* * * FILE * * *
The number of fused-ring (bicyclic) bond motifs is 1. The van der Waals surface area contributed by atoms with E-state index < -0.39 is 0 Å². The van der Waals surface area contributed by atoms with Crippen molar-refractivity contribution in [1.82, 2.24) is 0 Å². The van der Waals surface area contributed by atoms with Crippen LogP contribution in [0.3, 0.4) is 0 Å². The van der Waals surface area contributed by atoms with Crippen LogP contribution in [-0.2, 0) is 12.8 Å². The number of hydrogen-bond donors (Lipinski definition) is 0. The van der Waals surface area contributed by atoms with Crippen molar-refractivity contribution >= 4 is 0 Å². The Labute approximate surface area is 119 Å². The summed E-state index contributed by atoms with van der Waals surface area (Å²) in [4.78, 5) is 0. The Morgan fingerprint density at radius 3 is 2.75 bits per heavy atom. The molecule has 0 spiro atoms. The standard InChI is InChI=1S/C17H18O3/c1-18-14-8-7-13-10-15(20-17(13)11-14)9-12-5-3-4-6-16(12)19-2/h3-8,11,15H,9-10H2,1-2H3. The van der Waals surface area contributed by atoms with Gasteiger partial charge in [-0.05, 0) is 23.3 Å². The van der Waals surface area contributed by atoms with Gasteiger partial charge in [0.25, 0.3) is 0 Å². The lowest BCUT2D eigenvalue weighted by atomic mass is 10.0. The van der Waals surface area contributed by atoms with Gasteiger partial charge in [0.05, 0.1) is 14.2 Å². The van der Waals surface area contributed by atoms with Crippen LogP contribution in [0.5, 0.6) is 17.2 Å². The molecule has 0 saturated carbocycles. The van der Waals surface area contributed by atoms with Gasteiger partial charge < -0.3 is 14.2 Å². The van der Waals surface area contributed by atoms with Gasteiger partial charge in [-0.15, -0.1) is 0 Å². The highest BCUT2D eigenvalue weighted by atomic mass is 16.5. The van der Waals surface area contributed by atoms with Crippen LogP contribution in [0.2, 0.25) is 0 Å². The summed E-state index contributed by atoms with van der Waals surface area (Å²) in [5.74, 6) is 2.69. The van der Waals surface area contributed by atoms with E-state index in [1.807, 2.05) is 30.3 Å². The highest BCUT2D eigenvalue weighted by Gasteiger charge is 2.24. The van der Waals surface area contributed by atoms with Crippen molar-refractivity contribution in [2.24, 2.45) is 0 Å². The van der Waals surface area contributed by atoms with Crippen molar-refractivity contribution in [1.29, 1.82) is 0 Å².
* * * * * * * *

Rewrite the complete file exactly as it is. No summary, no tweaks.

The number of fused-ring (bicyclic) bond motifs is 1. The van der Waals surface area contributed by atoms with E-state index < -0.39 is 0 Å². The van der Waals surface area contributed by atoms with Crippen molar-refractivity contribution in [1.82, 2.24) is 0 Å². The van der Waals surface area contributed by atoms with Crippen LogP contribution in [0.3, 0.4) is 0 Å². The van der Waals surface area contributed by atoms with Crippen LogP contribution in [-0.2, 0) is 12.8 Å². The number of hydrogen-bond donors (Lipinski definition) is 0. The van der Waals surface area contributed by atoms with Crippen molar-refractivity contribution >= 4 is 0 Å². The Labute approximate surface area is 119 Å². The summed E-state index contributed by atoms with van der Waals surface area (Å²) in [4.78, 5) is 0. The Morgan fingerprint density at radius 3 is 2.75 bits per heavy atom. The molecule has 0 spiro atoms. The standard InChI is InChI=1S/C17H18O3/c1-18-14-8-7-13-10-15(20-17(13)11-14)9-12-5-3-4-6-16(12)19-2/h3-8,11,15H,9-10H2,1-2H3. The van der Waals surface area contributed by atoms with Gasteiger partial charge in [-0.05, 0) is 23.3 Å². The van der Waals surface area contributed by atoms with Gasteiger partial charge in [0.25, 0.3) is 0 Å². The lowest BCUT2D eigenvalue weighted by atomic mass is 10.0. The van der Waals surface area contributed by atoms with Gasteiger partial charge in [0.05, 0.1) is 14.2 Å². The van der Waals surface area contributed by atoms with Crippen LogP contribution in [0.5, 0.6) is 17.2 Å². The molecule has 0 saturated carbocycles. The van der Waals surface area contributed by atoms with Gasteiger partial charge < -0.3 is 14.2 Å². The van der Waals surface area contributed by atoms with Gasteiger partial charge in [-0.15, -0.1) is 0 Å². The highest BCUT2D eigenvalue weighted by atomic mass is 16.5. The van der Waals surface area contributed by atoms with Crippen LogP contribution in [0.2, 0.25) is 0 Å². The summed E-state index contributed by atoms with van der Waals surface area (Å²) in [5.74, 6) is 2.69. The van der Waals surface area contributed by atoms with E-state index in [1.807, 2.05) is 30.3 Å². The highest BCUT2D eigenvalue weighted by Gasteiger charge is 2.24. The van der Waals surface area contributed by atoms with Crippen molar-refractivity contribution in [2.24, 2.45) is 0 Å². The van der Waals surface area contributed by atoms with Crippen molar-refractivity contribution in [1.29, 1.82) is 0 Å².